WASHINGTON — The Food and Drug Administration approved a Super Glue-like substance Thursday for doctors to use in place of stitches on skin-deep wounds.
Closure Medical Corp.'s DermaBond contains a variation of the chemical used in Super Glue. It quickly covers a wound with a flexible film that gradually wears off as new skin cells grow beneath it.
DermaBond takes half as much time to apply as sutures and, because it's less painful, doesn't require a local anesthetic, said Closure, based in Raleigh, N.C.
DermaBond is the second surgical glue to win FDA approval. Baxter HealthCare Corp.'s Tisseel, made from two blood proteins that naturally cause blood to clot, was approved last spring to help control bleeding during certain surgeries or trauma by sealing injured blood vessels.
DermaBond, in contrast, is intended to replace stitches in skin-deep cuts or the punctures of minimally invasive surgery. It is for topical use only, not for deep wounds under the skin.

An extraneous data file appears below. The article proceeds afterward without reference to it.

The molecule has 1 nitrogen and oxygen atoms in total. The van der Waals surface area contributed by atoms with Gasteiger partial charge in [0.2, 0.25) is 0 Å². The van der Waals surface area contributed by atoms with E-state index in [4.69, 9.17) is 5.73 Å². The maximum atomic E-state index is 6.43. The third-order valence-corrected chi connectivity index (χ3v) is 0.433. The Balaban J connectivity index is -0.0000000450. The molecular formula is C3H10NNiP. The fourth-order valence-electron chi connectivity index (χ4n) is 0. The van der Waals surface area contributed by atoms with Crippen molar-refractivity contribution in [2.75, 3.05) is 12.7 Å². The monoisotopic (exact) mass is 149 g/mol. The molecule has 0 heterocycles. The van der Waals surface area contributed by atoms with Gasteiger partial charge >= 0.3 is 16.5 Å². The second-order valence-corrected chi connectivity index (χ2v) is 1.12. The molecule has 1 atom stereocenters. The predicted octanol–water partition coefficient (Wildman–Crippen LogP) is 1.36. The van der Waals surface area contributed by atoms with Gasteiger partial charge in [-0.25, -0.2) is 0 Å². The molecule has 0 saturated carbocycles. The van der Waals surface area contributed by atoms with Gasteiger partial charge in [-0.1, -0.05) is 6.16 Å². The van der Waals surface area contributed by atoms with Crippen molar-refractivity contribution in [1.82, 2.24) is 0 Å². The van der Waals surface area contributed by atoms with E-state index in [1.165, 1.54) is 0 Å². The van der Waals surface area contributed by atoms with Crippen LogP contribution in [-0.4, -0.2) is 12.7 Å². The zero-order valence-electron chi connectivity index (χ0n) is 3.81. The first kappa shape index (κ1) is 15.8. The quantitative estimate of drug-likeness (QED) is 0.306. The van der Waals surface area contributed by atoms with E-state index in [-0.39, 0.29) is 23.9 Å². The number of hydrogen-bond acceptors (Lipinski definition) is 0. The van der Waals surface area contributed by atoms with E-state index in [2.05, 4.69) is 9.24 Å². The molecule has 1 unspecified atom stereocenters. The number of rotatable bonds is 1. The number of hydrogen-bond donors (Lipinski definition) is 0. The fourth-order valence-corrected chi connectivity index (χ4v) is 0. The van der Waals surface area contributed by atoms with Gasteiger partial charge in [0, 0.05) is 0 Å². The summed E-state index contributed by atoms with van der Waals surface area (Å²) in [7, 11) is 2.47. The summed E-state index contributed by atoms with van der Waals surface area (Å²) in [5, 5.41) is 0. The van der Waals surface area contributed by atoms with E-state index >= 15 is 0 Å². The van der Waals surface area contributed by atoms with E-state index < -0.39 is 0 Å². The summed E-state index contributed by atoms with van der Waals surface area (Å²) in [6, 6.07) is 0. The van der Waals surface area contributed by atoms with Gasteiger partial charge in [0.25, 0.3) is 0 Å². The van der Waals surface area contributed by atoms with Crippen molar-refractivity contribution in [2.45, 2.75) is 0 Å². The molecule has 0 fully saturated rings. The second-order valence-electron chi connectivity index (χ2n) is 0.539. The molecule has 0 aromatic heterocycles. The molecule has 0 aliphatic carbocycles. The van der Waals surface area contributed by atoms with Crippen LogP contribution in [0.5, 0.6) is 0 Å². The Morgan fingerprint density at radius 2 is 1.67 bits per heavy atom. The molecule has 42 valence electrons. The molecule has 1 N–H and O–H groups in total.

For larger wounds, doctors still would need to use small sutures beneath the skin surface. But DermaBond then could hold the top layers of skin together for less scarring, something plastic surgeons say may help in facial surgery.
Doctors squeeze the liquid vial until the glue saturates an applicator tip, hold the edges of the wound together and lightly roll the vial over it, much like rolling a tube of lip gloss. Within 2 1/2 minutes, the glue sets, forming a see-through film that lasts five to 10 days.
Doctors must thoroughly cleanse the wound first, so bacteria are not sealed inside, and they cannot use DermaBond on infected wounds, the FDA warned.